On the day of the incident, the victim was driving a tractor and towing a loaded manure spreader to a field about one-fourth mile from the farmyard. He left the farmyard around 4:00 P.M. and started down the road to the field. Although there were no witnesses to the incident, tracks from the tractor indicate the victim drove the tractor into a field, and put the transmission in neutral and left the engine running. He may have had a medical emergency that caused him to fall from the tractor seat, and roll towards the manure spreader. The coroner determined the injuries were due to the fall; he had not been run over. He ended up face down with his head under the drawbar of the manure spreader and his feet extending toward the tractor. The tractor was not equipped with a cab or rollover protection structure (ROPS).
When the victim didn’t return by 4:30 as expected, the farm owner thought there may have been equipment problems so he went to look for him. While driving down the road to the field, he saw the tractor and manure spreader pulled off the road, with the victim’s legs sticking out from under the spreader. He found the victim lying in blood under the drawbar of the manure spreader and immediately called for emergency services. EMS responders and the sheriff arrived within seven minutes, then pulled the victim from beneath the manure spreader. The tractor was still running when responders arrived. The coroner was called, and pronounced the victim dead at the scene.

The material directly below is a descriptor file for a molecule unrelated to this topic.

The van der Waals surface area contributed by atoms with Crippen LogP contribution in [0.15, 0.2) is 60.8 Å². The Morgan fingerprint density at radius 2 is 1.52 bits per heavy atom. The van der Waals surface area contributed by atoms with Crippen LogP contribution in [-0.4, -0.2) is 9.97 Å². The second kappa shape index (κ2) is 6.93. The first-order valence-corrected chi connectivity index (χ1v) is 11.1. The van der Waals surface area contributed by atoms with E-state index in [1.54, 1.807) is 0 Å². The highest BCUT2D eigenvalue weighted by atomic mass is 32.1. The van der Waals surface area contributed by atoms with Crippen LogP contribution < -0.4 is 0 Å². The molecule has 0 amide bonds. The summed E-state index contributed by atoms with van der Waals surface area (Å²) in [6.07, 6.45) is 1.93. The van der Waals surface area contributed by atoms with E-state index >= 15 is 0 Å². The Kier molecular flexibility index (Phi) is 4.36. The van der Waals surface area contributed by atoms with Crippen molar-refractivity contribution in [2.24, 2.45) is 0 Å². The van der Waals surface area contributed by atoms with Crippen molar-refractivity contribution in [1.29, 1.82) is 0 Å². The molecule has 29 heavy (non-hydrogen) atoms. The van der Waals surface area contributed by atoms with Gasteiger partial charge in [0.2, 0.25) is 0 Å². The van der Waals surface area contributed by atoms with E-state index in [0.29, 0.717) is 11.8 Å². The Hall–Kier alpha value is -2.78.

Cause of Death